It’s kind of like a dive bar. That was intentional. We didn’t want to open a place with a dance floor or anything. Actually, when we opened, this place was half the size. Later, you see—right here, we tore the wall down. So we couldn’t even have a dance floor or anything if we wanted. I renovated and decorated the place myself.
This job? It’s just a job. When I started here, I never imagined I’d be working here for so many years. To be honest, it’s pretty exhausting sometimes. But I also think that I might not be able to find another job, so I suppose it’s not so bad. There’s a kind of freedom here. The schedule is flexible—if we’re playing a show, I don’t have to worry about if I can get time off from the bar, you know? If we don’t have a show, I’m always here. We used to do some shows here but the acoustics aren’t very good.
To be honest, Wuhan doesn’t really have a punk scene now, so talking about this stuff makes me a little embarrassed. The music scene in general … well, there are more and more people who are coming out to see concerts, but many of these people aren’t really into music. Most people just come out to drink and hang out.
SMZB music video: No Friend No Life
SM: Which Chinese bands are you into nowadays?
WW: I don’t really listen to many Chinese bands now. One of my favorite Chinese artists is Cui Jian—actually, when I was starting the band in the nineties, I had never even heard of Cui Jian. I hadn’t heard his music. Lots of people told me I should listen to him—after my band started to take off, someone called me the ‘Cui Jian’ of punk. That made me curious, so I bought some of his albums. After listening to him, I realized that he was quite unique—totally different from every other Chinese musician at the time. I thought he was great.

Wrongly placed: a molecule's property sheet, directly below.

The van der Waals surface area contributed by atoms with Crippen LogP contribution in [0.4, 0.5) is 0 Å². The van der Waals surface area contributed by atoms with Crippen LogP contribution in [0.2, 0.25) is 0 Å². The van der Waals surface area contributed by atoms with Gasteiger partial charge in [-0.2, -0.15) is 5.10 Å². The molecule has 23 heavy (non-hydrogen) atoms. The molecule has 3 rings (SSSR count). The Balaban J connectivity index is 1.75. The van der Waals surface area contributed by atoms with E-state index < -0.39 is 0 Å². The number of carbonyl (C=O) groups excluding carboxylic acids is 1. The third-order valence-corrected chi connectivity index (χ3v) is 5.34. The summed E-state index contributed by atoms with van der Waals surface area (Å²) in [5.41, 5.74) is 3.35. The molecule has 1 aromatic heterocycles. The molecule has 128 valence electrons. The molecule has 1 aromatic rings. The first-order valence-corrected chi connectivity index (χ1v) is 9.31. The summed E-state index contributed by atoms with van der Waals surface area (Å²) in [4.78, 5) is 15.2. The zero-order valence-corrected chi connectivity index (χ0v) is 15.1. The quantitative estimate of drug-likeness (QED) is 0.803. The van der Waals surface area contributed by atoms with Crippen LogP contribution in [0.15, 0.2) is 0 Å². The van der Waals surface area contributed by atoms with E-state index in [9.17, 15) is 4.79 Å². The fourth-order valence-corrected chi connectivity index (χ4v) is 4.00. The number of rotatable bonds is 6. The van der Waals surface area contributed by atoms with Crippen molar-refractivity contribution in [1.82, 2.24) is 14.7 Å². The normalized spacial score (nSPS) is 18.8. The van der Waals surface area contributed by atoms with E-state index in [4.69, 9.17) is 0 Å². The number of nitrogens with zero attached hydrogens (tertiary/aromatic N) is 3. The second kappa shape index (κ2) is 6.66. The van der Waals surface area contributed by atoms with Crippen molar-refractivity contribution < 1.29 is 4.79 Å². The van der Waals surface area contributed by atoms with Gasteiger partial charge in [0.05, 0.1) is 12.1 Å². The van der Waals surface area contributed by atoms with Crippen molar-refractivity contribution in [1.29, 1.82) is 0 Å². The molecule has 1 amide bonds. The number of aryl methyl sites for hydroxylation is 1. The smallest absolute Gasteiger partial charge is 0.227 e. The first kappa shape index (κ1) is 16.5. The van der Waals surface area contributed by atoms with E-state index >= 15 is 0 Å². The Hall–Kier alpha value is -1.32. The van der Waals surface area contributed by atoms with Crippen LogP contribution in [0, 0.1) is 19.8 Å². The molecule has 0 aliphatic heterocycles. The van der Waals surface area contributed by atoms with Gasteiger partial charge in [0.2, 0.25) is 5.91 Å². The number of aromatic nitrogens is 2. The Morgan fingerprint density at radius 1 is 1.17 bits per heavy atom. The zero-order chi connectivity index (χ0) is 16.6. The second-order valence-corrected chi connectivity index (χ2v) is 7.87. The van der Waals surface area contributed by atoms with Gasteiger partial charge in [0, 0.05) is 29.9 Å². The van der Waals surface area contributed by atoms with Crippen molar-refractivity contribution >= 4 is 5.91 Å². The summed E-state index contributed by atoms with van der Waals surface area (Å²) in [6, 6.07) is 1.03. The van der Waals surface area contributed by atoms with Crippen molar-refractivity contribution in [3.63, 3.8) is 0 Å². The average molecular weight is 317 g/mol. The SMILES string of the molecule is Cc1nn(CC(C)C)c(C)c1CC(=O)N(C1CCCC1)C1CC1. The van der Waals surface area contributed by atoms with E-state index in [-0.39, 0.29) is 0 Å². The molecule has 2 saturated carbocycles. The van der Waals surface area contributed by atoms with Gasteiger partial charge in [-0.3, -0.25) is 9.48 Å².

It’s embarrassing. I met Cui Jian early on, and at that time I hadn’t heard his music. It was in 1997. At the time, we were in Beijing to see a show but back then there weren’t too many places in Beijing for live music, so everyone ran into each other at these places. So we had a friend, a local Beijinger who was studying here in Wuhan, and he said to me, ‘Hey, Cui Jian is somewhere around here—let’s go find him.’ Who? Oh yeah, he’s a musician, right? Wait, why are we looking for this guy? And he said, ‘Are you shitting me? He’s got excellent connections in this city—he can help you guys book shows and all of that.’ We had just recorded a demo too, so my friend thought we should give Cui Jian our demo and he’d maybe help us circulate it or something. But I was anxious because I was about to ask this famous rock musician for help and I didn’t know anything about his music. So we were sitting around watching another band perform, and my friend pokes me and points to a guy standing near us and says, ‘Hey, that’s Cui Jian. Go talk to him!’ Fuck me … I waited for him to step outside of the venue for a minute.
Hello! Excuse me, are you Cui Jian? Nice to meet you! My name is Wu Wei. I’m from Wuhan and I’m in a band called SMZB. We just recorded a demo and we’d love to hear what you think. If you like it, maybe we can talk about playing some shows in Beijing in the future.
He agreed to listen to our demo. At that time, we were using beepers, so I told him he could page me anytime. A few hours later, he paged me, so I called him and he said, ‘Hey, come on down to this bar—let’s hang out and talk about booking some shows for you guys around here.’
SM: I really can’t believe you didn’t know Cui Jian in 1997 …